I had always considered myself a capable remote worker. After all, I don’t really have a permanent office anywhere other than my home setup, and I have been productive everywhere from airplane seats, to corners of client warehouses, to the two workstations I have set up at home.
Despite solving the “remote” aspect of my work, I did not realize that most weeks involved dozens or even hundreds of in-person interactions. Reducing those interactions due to the coronavirus, and also having the other four members of my family omnipresent in my home office, has created an entirely new dynamic.
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During challenging situations, we often are so focused on mitigating the crisis that we overlook the valuable and hard-won lessons we’ve learned along the way that are likely applicable in the long-term, too. Here are six lessons I’ve learned about working from home.
1. Jump-start your day
Going into this forced experiment, I didn’t realize how much simple rituals that marked the start of the workday positioned me for a great or subpar day. Coffee with a colleague, a morning run, or a robust breakfast (an easy item when on the road and having access to a restaurant) were simple things that both marked the start of the workday and put me in the right frame of mind.
I’ve had to replicate and replace many of those activities, and found my routines quickly breaking down due to a variety of factors. Many of these rituals have become habitual so their loss was almost unnoticed until I started asking myself why my mornings felt “off.” The morning “jump-start” is far more important than I’d realized, and something that should be attended to, planned, and embraced rather than assumed to occur automatically.
2. Set yourself up for serenity
We’re in a time of unprecedented uncertainty, and I’ve found it has affected me in unforeseen ways. For example, seeing stripped grocery store shelves and being unable to source basic necessities like toilet paper for my family has left me surprisingly ill at ease. As leaders, we usually feel like captains of our own ships, being able to marshal resources and unconventional solutions to any problem; however, I’m now unable to solve seemingly simple problems. Being able to understand what you can and cannot affect and minimizing the impact of the latter upon your psyche is a skill I’ve had to actively cultivate.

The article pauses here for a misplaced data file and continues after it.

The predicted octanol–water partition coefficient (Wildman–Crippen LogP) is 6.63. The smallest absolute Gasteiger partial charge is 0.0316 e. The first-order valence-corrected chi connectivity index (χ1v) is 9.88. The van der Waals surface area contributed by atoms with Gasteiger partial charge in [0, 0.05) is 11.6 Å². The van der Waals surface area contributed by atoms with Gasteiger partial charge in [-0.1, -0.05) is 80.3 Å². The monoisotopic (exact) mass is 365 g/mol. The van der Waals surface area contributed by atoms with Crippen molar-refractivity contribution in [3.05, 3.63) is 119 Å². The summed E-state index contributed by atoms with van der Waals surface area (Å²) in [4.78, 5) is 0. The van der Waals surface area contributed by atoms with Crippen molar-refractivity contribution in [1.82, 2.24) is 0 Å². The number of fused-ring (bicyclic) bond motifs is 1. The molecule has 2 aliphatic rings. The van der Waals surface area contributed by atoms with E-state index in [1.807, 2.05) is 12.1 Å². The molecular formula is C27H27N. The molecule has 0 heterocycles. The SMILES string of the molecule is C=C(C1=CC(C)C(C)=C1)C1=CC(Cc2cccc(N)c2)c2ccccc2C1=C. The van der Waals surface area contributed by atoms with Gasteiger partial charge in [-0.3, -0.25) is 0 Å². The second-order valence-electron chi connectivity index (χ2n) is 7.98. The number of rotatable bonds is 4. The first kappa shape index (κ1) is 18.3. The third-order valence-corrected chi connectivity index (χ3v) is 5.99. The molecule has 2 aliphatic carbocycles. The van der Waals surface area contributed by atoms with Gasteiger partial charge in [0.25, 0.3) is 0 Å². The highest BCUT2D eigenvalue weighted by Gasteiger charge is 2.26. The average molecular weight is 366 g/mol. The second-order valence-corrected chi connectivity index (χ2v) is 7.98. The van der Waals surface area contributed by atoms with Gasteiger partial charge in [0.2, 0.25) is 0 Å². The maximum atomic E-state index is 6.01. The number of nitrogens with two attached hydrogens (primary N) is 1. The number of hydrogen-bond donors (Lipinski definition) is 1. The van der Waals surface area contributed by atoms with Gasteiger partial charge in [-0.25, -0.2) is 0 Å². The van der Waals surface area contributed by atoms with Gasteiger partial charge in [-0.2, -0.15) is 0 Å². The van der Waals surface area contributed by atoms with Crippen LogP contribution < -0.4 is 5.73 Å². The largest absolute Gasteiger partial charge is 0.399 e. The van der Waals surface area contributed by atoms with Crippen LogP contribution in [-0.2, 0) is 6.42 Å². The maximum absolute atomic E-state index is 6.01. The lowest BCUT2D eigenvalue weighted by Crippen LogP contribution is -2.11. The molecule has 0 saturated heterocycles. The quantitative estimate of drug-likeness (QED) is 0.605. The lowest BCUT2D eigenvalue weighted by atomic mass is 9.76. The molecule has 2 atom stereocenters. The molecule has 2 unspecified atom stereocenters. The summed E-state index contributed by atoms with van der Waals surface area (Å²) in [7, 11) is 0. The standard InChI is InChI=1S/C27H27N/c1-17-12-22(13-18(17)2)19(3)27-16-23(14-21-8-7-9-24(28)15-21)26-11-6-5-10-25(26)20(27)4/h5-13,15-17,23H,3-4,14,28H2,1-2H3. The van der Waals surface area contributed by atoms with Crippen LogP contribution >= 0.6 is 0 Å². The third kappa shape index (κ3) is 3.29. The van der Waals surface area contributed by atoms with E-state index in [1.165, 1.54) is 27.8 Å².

3. Provide yourself options
I always thought I was good at dealing with multiple conflicting priorities and distractions, but that was until my “coworkers” suddenly included a 10-, 7-, and 4-year-old. The best solution I’ve found that can be applied long-term is spending time in the morning planning blocks of work that require various levels of time and attention to complete. If things are a little crazy, shorter or more rote tasks can be easily interrupted when someone needs something, while a block when everyone is quiet and focused might prompt me to shift gears to another task. Shifting more complex work into the evening when the kids are in bed, or alternating “focus shifts” with my wife has been helpful.
4. Balance your contact points
One interesting phenomenon I’ve noticed in my line of work is that without travel and the frequent ad hoc interactions that come with being at a client or company office, people have a lot more time for phone calls. In some cases, my team members have become awash in calls to the point that they feel unable to do much of anything else, while other team members feel completely isolated without very regular interaction. Each of us seems to require a different level of interaction, and having the self-knowledge to assess your own needs, as well as tease out from your team whether you’re connecting too much or too little, is a skill that I’m going to be focusing on developing.
5. Be “tech curious”
I’ve quickly discovered that I’ve been using 50% or less of the capabilities of the tools that my company offers for collaboration and communication, despite being a fairly savvy technologist. Even my iPhone has surprised me with tricks like group FaceTime and built-in document scanning. It’s tempting to try to find new and exciting tools rather than exploring the ones you have, but you likely have all manner of features and functions that you’ve never noticed. Take a moment during calls or videoconferences with your team to see if anyone has discovered anything new and helpful, and allow them to demonstrate it to the team.
6. Keep a journal
Keep track of the tools, techniques, and challenges you’ve had while working remotely. Something as simple as more efficient planning and communications are broadly applicable when this crisis passes, as I assume it soon will. Hopefully, not only will the social distancing efforts slow the spread of COVID-19, but also provide some long-term lessons that make you a better leader.